Quick Navigation

Press Release: New Sponsorship by the J.M. Kaplan Fund for the ancient theater of Sparta

It is with great pleasure and immense honor that the “DIAZOMA” Association welcomed its second sponsorship from the “J.M. Kaplan Fund” Foundation  on Tuesday the 13th of February.

The New York-based J.M. Kaplan Foundation donated no less than $100,000 (€81,070.13) for the enhancement of the ancient theatre of Sparta. The grant will reinforce the first phase of the associated restoration works.

It is the second grant that “DIAZOMA” Association has received from the Foundation. Last October 2017, the J.M. Kaplan Fund donated $50,000 for the execution of the restoration study of the ancient theatre of Larissa.

Undeniably, this new sponsorship is of colossal importance for “DIAZOMA”, constituting a monumental illustration of support for its mission in protecting the ancient theaters in Greece.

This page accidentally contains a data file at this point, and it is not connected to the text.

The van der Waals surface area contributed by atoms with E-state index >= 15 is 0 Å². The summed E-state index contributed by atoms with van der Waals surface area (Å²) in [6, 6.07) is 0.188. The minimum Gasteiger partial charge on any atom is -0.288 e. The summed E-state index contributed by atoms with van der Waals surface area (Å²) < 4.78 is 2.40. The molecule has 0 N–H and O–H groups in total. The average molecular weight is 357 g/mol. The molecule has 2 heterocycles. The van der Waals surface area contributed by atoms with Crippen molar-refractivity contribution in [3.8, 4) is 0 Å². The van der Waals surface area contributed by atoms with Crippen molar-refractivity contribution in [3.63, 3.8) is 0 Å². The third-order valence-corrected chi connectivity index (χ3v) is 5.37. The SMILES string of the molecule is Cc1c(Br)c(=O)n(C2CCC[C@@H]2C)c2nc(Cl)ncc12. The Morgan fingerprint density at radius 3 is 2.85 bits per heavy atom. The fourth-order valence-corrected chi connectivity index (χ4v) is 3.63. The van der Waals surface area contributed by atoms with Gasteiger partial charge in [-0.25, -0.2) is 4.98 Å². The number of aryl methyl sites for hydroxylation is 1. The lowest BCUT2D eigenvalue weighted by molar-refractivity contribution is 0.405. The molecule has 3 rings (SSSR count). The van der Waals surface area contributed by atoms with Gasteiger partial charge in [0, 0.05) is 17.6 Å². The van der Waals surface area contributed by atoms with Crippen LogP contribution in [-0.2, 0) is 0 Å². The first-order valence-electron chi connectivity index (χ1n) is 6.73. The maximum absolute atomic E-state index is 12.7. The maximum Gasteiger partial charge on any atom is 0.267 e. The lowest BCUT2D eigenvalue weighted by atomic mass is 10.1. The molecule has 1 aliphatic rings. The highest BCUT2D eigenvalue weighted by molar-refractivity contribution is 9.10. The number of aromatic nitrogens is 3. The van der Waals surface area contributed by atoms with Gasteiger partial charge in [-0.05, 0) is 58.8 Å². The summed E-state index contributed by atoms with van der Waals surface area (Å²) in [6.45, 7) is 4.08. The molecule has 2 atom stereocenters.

The J.M. Kaplan Fund in short; The J.M. Kaplan Fund has remained a strong, effective philanthropic organization over three generations. It is an early and influential supporter of the historic preservation movement. The J.M. Kaplan Fund has long believed in the value of cultural heritage. Whether at home in New York City—where they helped save treasured sites like Carnegie Hall from demolition—or at archaeological sites in the Mediterranean basin, where they helped conserve some of the world’s most iconic cultural assets, the Fund remains committed to preserving sites of world heritage quality that will continue to be enjoyed by a broad public in the future. The Heritage Conservation program is currently focused on the following areas: the conservation of sites of Greco-Roman antiquity; the protection of cultural heritage sites threatened by armed conflict; and the preservation of sites that can elevate and inform heritage practice in the United States.

  • The ancient theatre of Sparta
  • A 3D reconstruction of the ancient theatre of Sparta after the planned restoration works.
  • The ancient theatre of Sparta - 3D reconstruction